Digital and Cultural Transformation in the Insurance Industry

The Floow - July 18th, 2017

Whilst it certainly appears that the traditional insurance business model has endured intact, despite disruptive technologies appearing in every other sector, industry experts acknowledge that the insurance sector now needs to reinvent itself with major revisions needed in operating models, processes, propositions and customer relationships.

In a recent interview with members of Spencer Stuart’s Financial Services Practice, Elisabetta Pizzini, Business Development Director, Italy, The Floow, was asked her views on the leadership challenges currently faced by those in the insurance industry.

Along with other senior executives from companies working in the insurance sector across Europe, Elisabetta helped to identify the five most pressing issues as:

  • data management and analytics,
  • technology debt,
  • the role of the board,
  • cultural transformation
  • the talent bottleneck.

In particular, she addressed the issue of insurance companies needing to be aware of new sources of external data to help them make decisions: “The moment you add in a digital disruptor, you change parameters. For example, it becomes difficult for the insurance company that has always been able to price the risk, taking learning from past experience and projecting into the future, to accept a different parameter.”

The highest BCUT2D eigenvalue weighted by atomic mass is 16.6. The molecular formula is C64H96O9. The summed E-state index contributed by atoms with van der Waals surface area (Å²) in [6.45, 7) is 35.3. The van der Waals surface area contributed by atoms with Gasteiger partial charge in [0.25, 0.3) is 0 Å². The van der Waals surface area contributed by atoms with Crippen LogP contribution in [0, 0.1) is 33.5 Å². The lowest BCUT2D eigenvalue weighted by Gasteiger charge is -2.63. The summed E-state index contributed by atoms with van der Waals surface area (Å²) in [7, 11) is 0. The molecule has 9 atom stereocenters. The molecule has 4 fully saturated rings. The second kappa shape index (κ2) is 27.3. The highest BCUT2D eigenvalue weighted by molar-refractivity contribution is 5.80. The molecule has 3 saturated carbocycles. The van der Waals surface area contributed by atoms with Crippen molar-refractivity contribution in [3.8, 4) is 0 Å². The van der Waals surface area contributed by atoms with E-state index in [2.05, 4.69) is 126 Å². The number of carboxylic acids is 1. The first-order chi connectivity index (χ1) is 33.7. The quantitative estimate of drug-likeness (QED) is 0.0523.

For the full benefits of any new technology to therefore be felt it’s vital that a digital transformation is also accompanied by a cultural one so that the insurance industry’s natural orientation towards safety, order and stability doesn’t stifle innovation, with the emphasis on senior leaders to change their own habits as well as encouraging behavioural change in others.

And during this crucial time of transition it’s also important that new suppliers, such as The Floow, also do everything they can to make it a smooth transformation. Adds Elisabetta: “Companies like ours serve the insurer with whatever they are comfortable with, rather than asking the insurer to adapt to what we are able to provide. We say ‘Okay. Just tell us what you want and we’ll give it to you’.”

As the report concludes, while some insurance companies continue to rely on the barriers of entry that have protected them historically, leaders with an eye on the future will push towards new ways to generate value and seek the talent necessary to maintain their resilience and profitability in an increasingly digital age.

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